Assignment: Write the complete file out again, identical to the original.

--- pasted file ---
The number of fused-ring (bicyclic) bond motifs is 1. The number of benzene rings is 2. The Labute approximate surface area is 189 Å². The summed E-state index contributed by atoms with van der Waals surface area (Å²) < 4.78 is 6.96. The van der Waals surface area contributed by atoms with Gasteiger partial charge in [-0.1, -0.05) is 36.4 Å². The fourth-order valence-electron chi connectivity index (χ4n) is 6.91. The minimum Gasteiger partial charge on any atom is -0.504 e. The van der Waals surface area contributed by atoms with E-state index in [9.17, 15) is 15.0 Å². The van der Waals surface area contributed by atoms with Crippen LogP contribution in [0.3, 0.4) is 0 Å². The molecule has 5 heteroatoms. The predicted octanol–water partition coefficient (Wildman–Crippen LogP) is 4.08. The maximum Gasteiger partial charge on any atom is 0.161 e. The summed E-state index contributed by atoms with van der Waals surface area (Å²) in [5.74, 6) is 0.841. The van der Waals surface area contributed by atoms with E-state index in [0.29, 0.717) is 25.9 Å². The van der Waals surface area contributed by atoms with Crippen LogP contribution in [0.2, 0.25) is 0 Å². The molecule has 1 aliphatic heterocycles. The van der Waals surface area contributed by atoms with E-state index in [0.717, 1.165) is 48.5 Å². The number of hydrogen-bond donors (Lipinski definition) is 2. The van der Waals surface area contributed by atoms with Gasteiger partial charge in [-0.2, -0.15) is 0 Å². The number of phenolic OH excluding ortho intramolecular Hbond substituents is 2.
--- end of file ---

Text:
The number of fused-ring (bicyclic) bond motifs is 1. The number of benzene rings is 2. The Labute approximate surface area is 189 Å². The summed E-state index contributed by atoms with van der Waals surface area (Å²) < 4.78 is 6.96. The van der Waals surface area contributed by atoms with Gasteiger partial charge in [-0.1, -0.05) is 36.4 Å². The fourth-order valence-electron chi connectivity index (χ4n) is 6.91. The minimum Gasteiger partial charge on any atom is -0.504 e. The van der Waals surface area contributed by atoms with E-state index in [9.17, 15) is 15.0 Å². The van der Waals surface area contributed by atoms with Crippen LogP contribution in [0.3, 0.4) is 0 Å². The molecule has 5 heteroatoms. The predicted octanol–water partition coefficient (Wildman–Crippen LogP) is 4.08. The maximum Gasteiger partial charge on any atom is 0.161 e. The summed E-state index contributed by atoms with van der Waals surface area (Å²) in [5.74, 6) is 0.841. The van der Waals surface area contributed by atoms with E-state index in [0.29, 0.717) is 25.9 Å². The van der Waals surface area contributed by atoms with Crippen LogP contribution in [0.2, 0.25) is 0 Å². The molecule has 1 aliphatic heterocycles. The van der Waals surface area contributed by atoms with E-state index in [0.717, 1.165) is 48.5 Å². The number of hydrogen-bond donors (Lipinski definition) is 2. The van der Waals surface area contributed by atoms with Gasteiger partial charge in [-0.2, -0.15) is 0 Å². The number of phenolic OH excluding ortho intramolecular Hbond substituents is 2.